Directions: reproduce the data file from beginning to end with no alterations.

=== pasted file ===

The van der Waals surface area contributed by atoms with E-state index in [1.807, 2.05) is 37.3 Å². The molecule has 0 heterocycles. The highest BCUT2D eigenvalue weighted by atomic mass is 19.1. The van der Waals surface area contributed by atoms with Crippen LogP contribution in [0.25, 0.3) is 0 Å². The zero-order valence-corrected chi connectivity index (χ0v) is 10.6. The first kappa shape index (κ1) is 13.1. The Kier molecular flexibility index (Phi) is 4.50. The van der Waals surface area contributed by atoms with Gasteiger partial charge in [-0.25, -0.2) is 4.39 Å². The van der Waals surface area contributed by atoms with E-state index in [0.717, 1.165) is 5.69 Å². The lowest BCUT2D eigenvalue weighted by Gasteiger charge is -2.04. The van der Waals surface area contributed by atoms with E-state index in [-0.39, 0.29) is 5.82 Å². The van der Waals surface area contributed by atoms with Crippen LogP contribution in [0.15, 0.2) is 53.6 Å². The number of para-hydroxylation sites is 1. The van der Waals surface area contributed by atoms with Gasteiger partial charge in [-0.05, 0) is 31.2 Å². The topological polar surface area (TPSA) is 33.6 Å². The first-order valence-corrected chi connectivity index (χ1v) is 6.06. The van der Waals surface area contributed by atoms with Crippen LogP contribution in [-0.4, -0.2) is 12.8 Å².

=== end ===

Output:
The van der Waals surface area contributed by atoms with E-state index in [1.807, 2.05) is 37.3 Å². The molecule has 0 heterocycles. The highest BCUT2D eigenvalue weighted by atomic mass is 19.1. The van der Waals surface area contributed by atoms with Crippen LogP contribution in [0.25, 0.3) is 0 Å². The zero-order valence-corrected chi connectivity index (χ0v) is 10.6. The first kappa shape index (κ1) is 13.1. The Kier molecular flexibility index (Phi) is 4.50. The van der Waals surface area contributed by atoms with Gasteiger partial charge in [-0.25, -0.2) is 4.39 Å². The van der Waals surface area contributed by atoms with E-state index in [0.717, 1.165) is 5.69 Å². The lowest BCUT2D eigenvalue weighted by Gasteiger charge is -2.04. The van der Waals surface area contributed by atoms with E-state index in [-0.39, 0.29) is 5.82 Å². The van der Waals surface area contributed by atoms with Crippen LogP contribution in [0.15, 0.2) is 53.6 Å². The number of para-hydroxylation sites is 1. The van der Waals surface area contributed by atoms with Gasteiger partial charge in [-0.05, 0) is 31.2 Å². The topological polar surface area (TPSA) is 33.6 Å². The first-order valence-corrected chi connectivity index (χ1v) is 6.06. The van der Waals surface area contributed by atoms with Crippen LogP contribution in [-0.4, -0.2) is 12.8 Å².